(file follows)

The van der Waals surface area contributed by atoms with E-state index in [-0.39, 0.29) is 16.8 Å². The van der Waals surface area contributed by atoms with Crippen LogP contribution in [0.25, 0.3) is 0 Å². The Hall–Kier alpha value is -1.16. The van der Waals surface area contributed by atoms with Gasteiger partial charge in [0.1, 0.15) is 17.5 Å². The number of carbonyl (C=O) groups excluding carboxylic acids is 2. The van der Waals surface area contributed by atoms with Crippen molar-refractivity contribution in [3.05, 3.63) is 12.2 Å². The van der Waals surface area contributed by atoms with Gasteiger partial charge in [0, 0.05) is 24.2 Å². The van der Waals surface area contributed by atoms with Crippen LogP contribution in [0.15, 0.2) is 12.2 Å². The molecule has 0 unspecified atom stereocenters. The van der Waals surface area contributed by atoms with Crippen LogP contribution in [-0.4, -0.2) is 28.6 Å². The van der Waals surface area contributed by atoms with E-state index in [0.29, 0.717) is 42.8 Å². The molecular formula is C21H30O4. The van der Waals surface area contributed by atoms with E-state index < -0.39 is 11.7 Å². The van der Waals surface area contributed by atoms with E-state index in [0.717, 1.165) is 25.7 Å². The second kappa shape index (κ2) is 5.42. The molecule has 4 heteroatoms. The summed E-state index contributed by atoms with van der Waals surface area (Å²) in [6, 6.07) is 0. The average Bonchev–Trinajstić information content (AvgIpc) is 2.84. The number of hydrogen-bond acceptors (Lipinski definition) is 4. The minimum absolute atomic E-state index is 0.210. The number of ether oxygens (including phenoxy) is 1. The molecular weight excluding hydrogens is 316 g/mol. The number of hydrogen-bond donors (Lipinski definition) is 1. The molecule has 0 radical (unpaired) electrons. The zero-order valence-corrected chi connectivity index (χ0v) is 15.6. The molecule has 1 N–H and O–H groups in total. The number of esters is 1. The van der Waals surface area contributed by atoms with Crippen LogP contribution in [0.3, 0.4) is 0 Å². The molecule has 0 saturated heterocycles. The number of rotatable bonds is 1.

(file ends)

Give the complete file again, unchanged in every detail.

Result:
The van der Waals surface area contributed by atoms with E-state index in [-0.39, 0.29) is 16.8 Å². The van der Waals surface area contributed by atoms with Crippen LogP contribution in [0.25, 0.3) is 0 Å². The Hall–Kier alpha value is -1.16. The van der Waals surface area contributed by atoms with Gasteiger partial charge in [0.1, 0.15) is 17.5 Å². The number of carbonyl (C=O) groups excluding carboxylic acids is 2. The van der Waals surface area contributed by atoms with Crippen molar-refractivity contribution in [3.05, 3.63) is 12.2 Å². The van der Waals surface area contributed by atoms with Gasteiger partial charge in [0, 0.05) is 24.2 Å². The van der Waals surface area contributed by atoms with Crippen LogP contribution in [0.15, 0.2) is 12.2 Å². The molecule has 0 unspecified atom stereocenters. The van der Waals surface area contributed by atoms with Crippen LogP contribution in [-0.4, -0.2) is 28.6 Å². The van der Waals surface area contributed by atoms with E-state index in [0.29, 0.717) is 42.8 Å². The molecular formula is C21H30O4. The van der Waals surface area contributed by atoms with E-state index < -0.39 is 11.7 Å². The van der Waals surface area contributed by atoms with E-state index in [0.717, 1.165) is 25.7 Å². The second kappa shape index (κ2) is 5.42. The molecule has 4 heteroatoms. The summed E-state index contributed by atoms with van der Waals surface area (Å²) in [6, 6.07) is 0. The average Bonchev–Trinajstić information content (AvgIpc) is 2.84. The number of hydrogen-bond acceptors (Lipinski definition) is 4. The minimum absolute atomic E-state index is 0.210. The number of ether oxygens (including phenoxy) is 1. The molecular weight excluding hydrogens is 316 g/mol. The number of hydrogen-bond donors (Lipinski definition) is 1. The molecule has 0 radical (unpaired) electrons. The zero-order valence-corrected chi connectivity index (χ0v) is 15.6. The molecule has 1 N–H and O–H groups in total. The number of esters is 1. The van der Waals surface area contributed by atoms with Crippen LogP contribution in [0.3, 0.4) is 0 Å². The molecule has 0 saturated heterocycles. The number of rotatable bonds is 1.